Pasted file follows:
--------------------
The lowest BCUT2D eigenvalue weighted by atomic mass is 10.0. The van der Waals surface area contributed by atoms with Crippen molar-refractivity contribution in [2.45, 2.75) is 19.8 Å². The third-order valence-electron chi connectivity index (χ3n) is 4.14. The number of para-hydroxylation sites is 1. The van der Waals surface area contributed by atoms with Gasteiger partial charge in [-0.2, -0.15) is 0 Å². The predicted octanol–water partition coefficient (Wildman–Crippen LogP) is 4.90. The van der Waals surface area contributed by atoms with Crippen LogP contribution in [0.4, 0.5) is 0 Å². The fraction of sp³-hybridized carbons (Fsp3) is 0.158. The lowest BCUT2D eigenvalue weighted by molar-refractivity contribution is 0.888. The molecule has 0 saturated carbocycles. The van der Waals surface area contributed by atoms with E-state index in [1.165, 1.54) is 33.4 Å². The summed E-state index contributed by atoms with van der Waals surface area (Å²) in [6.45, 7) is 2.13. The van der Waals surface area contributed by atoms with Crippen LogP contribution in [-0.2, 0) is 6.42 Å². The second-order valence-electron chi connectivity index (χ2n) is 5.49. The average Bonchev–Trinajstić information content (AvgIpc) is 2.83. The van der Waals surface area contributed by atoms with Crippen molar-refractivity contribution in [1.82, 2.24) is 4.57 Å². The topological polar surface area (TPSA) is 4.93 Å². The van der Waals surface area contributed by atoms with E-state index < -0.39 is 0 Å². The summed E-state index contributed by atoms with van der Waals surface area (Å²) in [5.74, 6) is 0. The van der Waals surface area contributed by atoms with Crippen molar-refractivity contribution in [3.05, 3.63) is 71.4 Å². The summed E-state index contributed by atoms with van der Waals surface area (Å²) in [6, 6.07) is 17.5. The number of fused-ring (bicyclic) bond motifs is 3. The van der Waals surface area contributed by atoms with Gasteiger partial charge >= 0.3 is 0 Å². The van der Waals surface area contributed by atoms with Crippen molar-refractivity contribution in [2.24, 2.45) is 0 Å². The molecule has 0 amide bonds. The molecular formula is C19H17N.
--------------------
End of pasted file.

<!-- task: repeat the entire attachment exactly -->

The lowest BCUT2D eigenvalue weighted by atomic mass is 10.0. The van der Waals surface area contributed by atoms with Crippen molar-refractivity contribution in [2.45, 2.75) is 19.8 Å². The third-order valence-electron chi connectivity index (χ3n) is 4.14. The number of para-hydroxylation sites is 1. The van der Waals surface area contributed by atoms with Gasteiger partial charge in [-0.2, -0.15) is 0 Å². The predicted octanol–water partition coefficient (Wildman–Crippen LogP) is 4.90. The van der Waals surface area contributed by atoms with Crippen LogP contribution in [0.4, 0.5) is 0 Å². The fraction of sp³-hybridized carbons (Fsp3) is 0.158. The lowest BCUT2D eigenvalue weighted by molar-refractivity contribution is 0.888. The molecule has 0 saturated carbocycles. The van der Waals surface area contributed by atoms with E-state index in [1.165, 1.54) is 33.4 Å². The summed E-state index contributed by atoms with van der Waals surface area (Å²) in [6.45, 7) is 2.13. The van der Waals surface area contributed by atoms with Crippen LogP contribution in [-0.2, 0) is 6.42 Å². The second-order valence-electron chi connectivity index (χ2n) is 5.49. The average Bonchev–Trinajstić information content (AvgIpc) is 2.83. The van der Waals surface area contributed by atoms with Crippen molar-refractivity contribution in [1.82, 2.24) is 4.57 Å². The topological polar surface area (TPSA) is 4.93 Å². The van der Waals surface area contributed by atoms with E-state index < -0.39 is 0 Å². The summed E-state index contributed by atoms with van der Waals surface area (Å²) in [5.74, 6) is 0. The van der Waals surface area contributed by atoms with Crippen molar-refractivity contribution in [3.05, 3.63) is 71.4 Å². The summed E-state index contributed by atoms with van der Waals surface area (Å²) in [6, 6.07) is 17.5. The number of fused-ring (bicyclic) bond motifs is 3. The van der Waals surface area contributed by atoms with Gasteiger partial charge >= 0.3 is 0 Å². The van der Waals surface area contributed by atoms with Crippen molar-refractivity contribution in [2.24, 2.45) is 0 Å². The molecule has 0 amide bonds. The molecular formula is C19H17N.